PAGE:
Maternal Exposure to Particulate Air Pollution and Term Birth Weight: A Multi-Country Evaluation of Effect and Heterogeneity

Environmental Health Perspectives (published online before print: February 6, 2013) / by Tracey J. Woodruff, et al.
http://ehp.niehs.nih.gov/2013/02/1205575/

[San Francisco Chronicle] Mothers who breathe the kind of pollution emitted by vehicles, coal power plants and factories are significantly likelier to give birth to underweight children than mothers living in less polluted areas, according to international findings published Wednesday.

The study is believed to be the largest to examine how newborns’ bodies are affected by air quality, an issue that has raised particular concern in China and other developing nations.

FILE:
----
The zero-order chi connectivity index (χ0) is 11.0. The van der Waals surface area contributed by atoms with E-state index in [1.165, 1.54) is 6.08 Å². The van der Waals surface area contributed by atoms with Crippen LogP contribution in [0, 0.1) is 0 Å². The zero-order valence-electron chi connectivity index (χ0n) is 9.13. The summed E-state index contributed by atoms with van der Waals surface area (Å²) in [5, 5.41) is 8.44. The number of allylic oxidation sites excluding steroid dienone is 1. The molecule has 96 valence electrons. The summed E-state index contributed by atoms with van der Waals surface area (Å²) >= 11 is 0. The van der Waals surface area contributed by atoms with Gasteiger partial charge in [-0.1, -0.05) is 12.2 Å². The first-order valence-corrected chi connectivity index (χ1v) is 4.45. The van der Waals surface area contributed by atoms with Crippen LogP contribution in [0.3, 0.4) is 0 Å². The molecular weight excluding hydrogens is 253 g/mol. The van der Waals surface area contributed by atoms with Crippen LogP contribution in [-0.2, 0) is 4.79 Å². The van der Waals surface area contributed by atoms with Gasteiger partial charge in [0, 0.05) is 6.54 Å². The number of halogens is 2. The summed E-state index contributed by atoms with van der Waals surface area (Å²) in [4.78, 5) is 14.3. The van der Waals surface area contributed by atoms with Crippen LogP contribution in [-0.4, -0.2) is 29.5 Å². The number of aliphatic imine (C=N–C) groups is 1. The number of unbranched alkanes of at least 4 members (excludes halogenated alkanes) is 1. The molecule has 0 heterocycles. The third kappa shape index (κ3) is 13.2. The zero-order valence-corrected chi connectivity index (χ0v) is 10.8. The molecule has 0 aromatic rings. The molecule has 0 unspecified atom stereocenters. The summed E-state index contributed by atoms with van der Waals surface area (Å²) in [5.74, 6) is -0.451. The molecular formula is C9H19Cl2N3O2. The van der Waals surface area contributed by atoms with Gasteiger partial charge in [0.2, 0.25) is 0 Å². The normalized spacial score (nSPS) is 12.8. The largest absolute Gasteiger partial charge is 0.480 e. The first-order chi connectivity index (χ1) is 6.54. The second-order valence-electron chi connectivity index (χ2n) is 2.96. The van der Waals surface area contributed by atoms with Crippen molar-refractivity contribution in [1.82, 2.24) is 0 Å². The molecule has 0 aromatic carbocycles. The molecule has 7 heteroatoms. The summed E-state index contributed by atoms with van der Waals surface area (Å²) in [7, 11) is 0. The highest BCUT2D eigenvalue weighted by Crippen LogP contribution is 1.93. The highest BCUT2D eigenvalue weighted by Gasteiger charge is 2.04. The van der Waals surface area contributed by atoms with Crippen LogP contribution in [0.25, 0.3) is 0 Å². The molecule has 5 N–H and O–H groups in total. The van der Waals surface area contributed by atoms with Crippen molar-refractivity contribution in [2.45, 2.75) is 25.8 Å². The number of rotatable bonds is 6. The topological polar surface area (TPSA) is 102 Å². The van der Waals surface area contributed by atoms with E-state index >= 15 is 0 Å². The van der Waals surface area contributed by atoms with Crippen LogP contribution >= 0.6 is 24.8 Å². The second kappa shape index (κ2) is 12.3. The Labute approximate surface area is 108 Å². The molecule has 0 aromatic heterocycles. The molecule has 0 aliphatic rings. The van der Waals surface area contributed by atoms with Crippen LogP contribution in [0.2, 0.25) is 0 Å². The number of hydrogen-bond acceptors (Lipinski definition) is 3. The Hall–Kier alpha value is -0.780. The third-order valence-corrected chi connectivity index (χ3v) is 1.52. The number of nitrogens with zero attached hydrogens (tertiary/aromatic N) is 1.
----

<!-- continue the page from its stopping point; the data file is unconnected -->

Nearly 30 researchers, including three from the Bay Area, based their conclusions on more than 3 million births at 14 sites in North America, South America, Europe, Asia and Australia.

Focusing on children born on-time in the mid-1990s to mid-2000s, they found that, worldwide, the greater the air pollution, the less babies tend to weigh at birth…

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